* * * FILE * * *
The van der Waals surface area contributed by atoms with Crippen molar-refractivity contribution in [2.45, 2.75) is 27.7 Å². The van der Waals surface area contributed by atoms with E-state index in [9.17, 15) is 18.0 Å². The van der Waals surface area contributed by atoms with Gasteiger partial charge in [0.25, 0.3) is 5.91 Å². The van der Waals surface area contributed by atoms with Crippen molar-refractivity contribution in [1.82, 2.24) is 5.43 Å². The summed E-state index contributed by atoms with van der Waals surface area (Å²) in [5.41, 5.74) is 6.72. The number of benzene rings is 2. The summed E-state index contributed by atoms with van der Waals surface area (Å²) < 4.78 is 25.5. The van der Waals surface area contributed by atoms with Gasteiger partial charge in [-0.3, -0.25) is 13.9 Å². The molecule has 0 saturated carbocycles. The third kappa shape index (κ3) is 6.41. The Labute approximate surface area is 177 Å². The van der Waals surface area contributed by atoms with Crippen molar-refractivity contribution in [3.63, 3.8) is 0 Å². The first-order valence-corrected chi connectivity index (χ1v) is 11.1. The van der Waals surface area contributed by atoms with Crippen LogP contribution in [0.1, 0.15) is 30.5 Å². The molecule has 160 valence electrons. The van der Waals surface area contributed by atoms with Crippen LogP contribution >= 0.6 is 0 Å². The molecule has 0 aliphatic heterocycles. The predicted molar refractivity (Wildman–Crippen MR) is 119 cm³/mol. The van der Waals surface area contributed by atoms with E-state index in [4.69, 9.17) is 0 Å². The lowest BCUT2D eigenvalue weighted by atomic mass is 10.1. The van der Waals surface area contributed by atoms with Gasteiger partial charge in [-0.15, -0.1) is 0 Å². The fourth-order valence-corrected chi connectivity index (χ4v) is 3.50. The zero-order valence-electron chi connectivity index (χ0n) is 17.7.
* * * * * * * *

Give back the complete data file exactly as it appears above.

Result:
The van der Waals surface area contributed by atoms with Crippen molar-refractivity contribution in [2.45, 2.75) is 27.7 Å². The van der Waals surface area contributed by atoms with E-state index in [9.17, 15) is 18.0 Å². The van der Waals surface area contributed by atoms with Gasteiger partial charge in [0.25, 0.3) is 5.91 Å². The van der Waals surface area contributed by atoms with Crippen molar-refractivity contribution in [1.82, 2.24) is 5.43 Å². The summed E-state index contributed by atoms with van der Waals surface area (Å²) in [5.41, 5.74) is 6.72. The number of benzene rings is 2. The summed E-state index contributed by atoms with van der Waals surface area (Å²) < 4.78 is 25.5. The van der Waals surface area contributed by atoms with Gasteiger partial charge in [-0.3, -0.25) is 13.9 Å². The molecule has 0 saturated carbocycles. The third kappa shape index (κ3) is 6.41. The Labute approximate surface area is 177 Å². The van der Waals surface area contributed by atoms with Crippen molar-refractivity contribution in [3.63, 3.8) is 0 Å². The first-order valence-corrected chi connectivity index (χ1v) is 11.1. The van der Waals surface area contributed by atoms with Crippen LogP contribution in [0.1, 0.15) is 30.5 Å². The molecule has 160 valence electrons. The van der Waals surface area contributed by atoms with Crippen LogP contribution >= 0.6 is 0 Å². The molecule has 0 aliphatic heterocycles. The predicted molar refractivity (Wildman–Crippen MR) is 119 cm³/mol. The van der Waals surface area contributed by atoms with E-state index in [4.69, 9.17) is 0 Å². The lowest BCUT2D eigenvalue weighted by atomic mass is 10.1. The van der Waals surface area contributed by atoms with Gasteiger partial charge in [-0.15, -0.1) is 0 Å². The fourth-order valence-corrected chi connectivity index (χ4v) is 3.50. The zero-order valence-electron chi connectivity index (χ0n) is 17.7.